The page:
Archive | November, 2014

isowall – Completely Isolate A Device From The Local Network

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Isowall is a mini-firewall that allows you to completely isolate a device from the local network. This is for allowing infected machines Internet access, but without endangering the local network.

isowall - Completely Isolate A Device From The Local Network

Building

This project depends upon libpcap, and of course a C compiler.

On Debian, the following should work:

This will put the binary isowall in the local isowall/bin directory.

This should also work on Windows, Mac OS X, xBSD, and pretty much any operating system that supports libpcap.

Running

First, setup a machine with three network interfaces.

The first network interface (like eth0) will be configured as normal, with a TCP/IP stack, so that you can SSH to it.

The other two network interfaces should have no TCP/IP stack, no IP address, no anything. This is the most important configuration step, and the most common thing you’ll get wrong. For example, the DHCP software on the box may be configured to automatically send out DHCP requests on these additional interfaces. You have to go fix that so nothing is bound to these interfaces.

To run, simply type:

Configuration

The following shows a typical configuration file

You can download isowall here:

master.zip

Or read more here – the author can be found on Twitter here @erratarob.

Posted in: Countermeasures, Forensics

Topic: Countermeasures, Forensics


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Bitcoin Not That Anonymous Afterall

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One of the big advantages touted by Bitcoin (and other cryptocurrencies) was always the anonymity of the transactions, yes you can track a wallet address and see the transaction history. But there’s no real way to link that wallet address to a real person (so we thought).

I mean other than any leaky fiat exchange process (most of which do require proper registration using passport/ID etc), but now it seems there is a way.

Bitcoin Not That Anonymous Afterall

It seems like 11% of Bitcoin transactions can be ‘unmasked’ fairly easily, without any sign that it’s happening. Unmasking in this context meaning linking the transaction in the blockchain to a public IP address.

The cyber-libertarian poster-child Bitcoin, meant to usher in a new age of anonymous transactions, is rubbish at protecting users’ IP addresses according to research from the University of Luxembourg.

In this Association of Computing Machinery (ACM) conference paper by Alex Biryukov, Dmitry Khovratovich and Ivan Pustogarov of the Laboratory of Algorithmics, Cryptology and Security, “few computers” and a budget of €1,500 per for servers and traffic charges should be enough to start unmasking users’ addresses with as much as 60 per cent accuracy.

If an attacker needed to be stealthy, their success rate would drop to 11 per cent.

In what they call “a generic method to deanonymise a significant fraction of Bitcoin users and correlate their pseudonyms with public IP addresses”, the authors say clients can be uniquely identified by their “entry nodes”, and that these identify the origin of the transaction.


With a small amount of resources (in terms of servers, storage and bandwidth) the attacker (or in this case, researcher) can unmask up to 60% of user IP addresses using entry nodes.

Obviously using something like TOR could protect against this, but even then they can reject TOR connections (But that’s very likely to be noticed in this privacy sensitive part of the Internet).

“In a concrete example, an attacker with a few GB of storage and no more than 50 connections to each Bitcoin server can disclose the sender’s IP address in 11 per cent of all transactions generated in the Bitcoin network”, the paper claims.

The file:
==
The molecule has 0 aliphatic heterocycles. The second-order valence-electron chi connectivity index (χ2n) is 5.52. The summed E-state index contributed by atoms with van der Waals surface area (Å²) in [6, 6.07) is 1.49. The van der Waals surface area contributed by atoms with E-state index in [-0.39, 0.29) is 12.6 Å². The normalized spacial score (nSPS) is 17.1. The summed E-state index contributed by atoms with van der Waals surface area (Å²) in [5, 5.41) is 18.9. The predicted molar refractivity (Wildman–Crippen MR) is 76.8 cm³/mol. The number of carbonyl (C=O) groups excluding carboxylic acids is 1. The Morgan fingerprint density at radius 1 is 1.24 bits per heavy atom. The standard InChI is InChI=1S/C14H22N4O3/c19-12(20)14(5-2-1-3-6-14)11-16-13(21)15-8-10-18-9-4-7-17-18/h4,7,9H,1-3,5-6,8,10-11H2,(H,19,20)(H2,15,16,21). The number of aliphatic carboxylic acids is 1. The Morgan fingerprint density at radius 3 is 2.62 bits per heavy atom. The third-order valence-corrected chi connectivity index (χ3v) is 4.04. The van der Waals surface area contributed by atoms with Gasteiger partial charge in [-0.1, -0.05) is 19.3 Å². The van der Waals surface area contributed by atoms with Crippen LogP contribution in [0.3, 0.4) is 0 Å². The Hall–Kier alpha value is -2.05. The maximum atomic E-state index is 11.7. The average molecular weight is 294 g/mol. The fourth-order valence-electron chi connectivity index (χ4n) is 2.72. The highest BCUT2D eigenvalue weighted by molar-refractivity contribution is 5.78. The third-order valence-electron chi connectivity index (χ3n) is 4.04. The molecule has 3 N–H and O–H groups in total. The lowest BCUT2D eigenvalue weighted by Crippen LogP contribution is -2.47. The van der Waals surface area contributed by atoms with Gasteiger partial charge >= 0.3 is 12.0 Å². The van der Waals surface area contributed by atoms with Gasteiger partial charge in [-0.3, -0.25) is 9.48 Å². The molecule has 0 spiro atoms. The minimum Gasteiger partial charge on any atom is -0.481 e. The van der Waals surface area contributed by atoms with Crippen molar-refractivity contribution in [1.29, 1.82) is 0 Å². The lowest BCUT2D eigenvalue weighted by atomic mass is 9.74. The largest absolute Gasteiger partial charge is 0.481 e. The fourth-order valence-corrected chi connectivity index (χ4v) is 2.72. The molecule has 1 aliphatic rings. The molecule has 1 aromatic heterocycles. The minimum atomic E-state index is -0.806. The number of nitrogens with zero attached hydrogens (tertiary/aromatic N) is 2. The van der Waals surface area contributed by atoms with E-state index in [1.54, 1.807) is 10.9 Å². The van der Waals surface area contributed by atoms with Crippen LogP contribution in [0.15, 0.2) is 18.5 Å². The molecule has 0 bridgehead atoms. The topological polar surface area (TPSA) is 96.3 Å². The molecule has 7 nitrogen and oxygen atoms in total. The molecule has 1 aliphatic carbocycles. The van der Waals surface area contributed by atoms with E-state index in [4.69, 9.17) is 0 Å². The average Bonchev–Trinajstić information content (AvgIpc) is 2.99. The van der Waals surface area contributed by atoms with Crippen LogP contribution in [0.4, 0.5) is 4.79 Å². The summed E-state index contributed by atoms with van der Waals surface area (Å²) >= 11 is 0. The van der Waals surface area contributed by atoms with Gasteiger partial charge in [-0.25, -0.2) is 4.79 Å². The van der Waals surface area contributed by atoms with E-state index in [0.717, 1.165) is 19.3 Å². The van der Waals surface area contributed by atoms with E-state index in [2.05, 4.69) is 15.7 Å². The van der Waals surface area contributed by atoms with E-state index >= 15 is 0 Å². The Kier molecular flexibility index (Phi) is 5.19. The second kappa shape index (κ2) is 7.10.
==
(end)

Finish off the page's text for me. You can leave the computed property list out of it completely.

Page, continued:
Even more scary: the boffins reckon they can identify users behind NAT firewalls – and think their attack could be extended to other P2P networks.

The key phase of the researchers’ attack includes four steps:

  • Getting a list of Bitcoin servers using the GETADDR message and working out if the responder is a server using the ADDR response and sending it a VERSION message;
  • Building a list of nodes as targets for deanonymisation;
  • Mapping clients to entry nodes; and
  • Mapping transactions to entry nodes.

The paper notes that TOR would protect against this, but that, too, can be defeated if the attacker is willing to take a risk: Bitcoin servers can be prohibited from accepting TOR connections, but refusing those connections would be noticed.

Also likely to be noticed: to get their 60 per cent deanonymisation rate, the attackers noted, required “a slight DoS of the network”.

On a positive note (if you’re a cryptocurrency fan), is that this shows that Bitcoin is gaining traction with academics spending their effort looking into it. I’m glad these kind of issues are being uncovered, I just hope they get addressed by the core dev team.

Interesting times ahead I reckon.

Source: The Register

Posted in: Cryptography, Privacy

Topic: Cryptography, Privacy


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LinEnum – Linux Enumeration & Privilege Escalation Tool

The New Acunetix V12 Engine


LinEnum will automate many Local Linux Enumeration & Privilege Escalation checks documented in this cheat sheet. It’s a very basic shell script that performs over 65 checks, getting anything from kernel information to locating possible escalation points such as potentially useful SUID/GUID files and Sudo/rhost mis-configurations and more.

An additional ‘extra’ feature is that the script will also use a provided keyword to search through *.conf and *.log files. Any matches will be displayed along with the full file path and line number on which the keyword was identified.

LinEnum - Linux Enumeration & Privilege Escalation Tool

After the scan has completed (please be aware that it make take some time) you’ll be presented with (possibly quite extensive) output, to which any key findings will be highlighted in yellow with everything else documented under the relevant headings.

Usage


Checks/Tasks Performed

  • Kernel and distribution release details
  • System Information:
    • Hostname
    • Networking details:
    • Current IP
    • Default route details
    • DNS server information
  • User Information:
    • Current user details
    • Last logged on users
    • List all users including uid/gid information
    • List root accounts
    • Extracts password policies and hash storage method information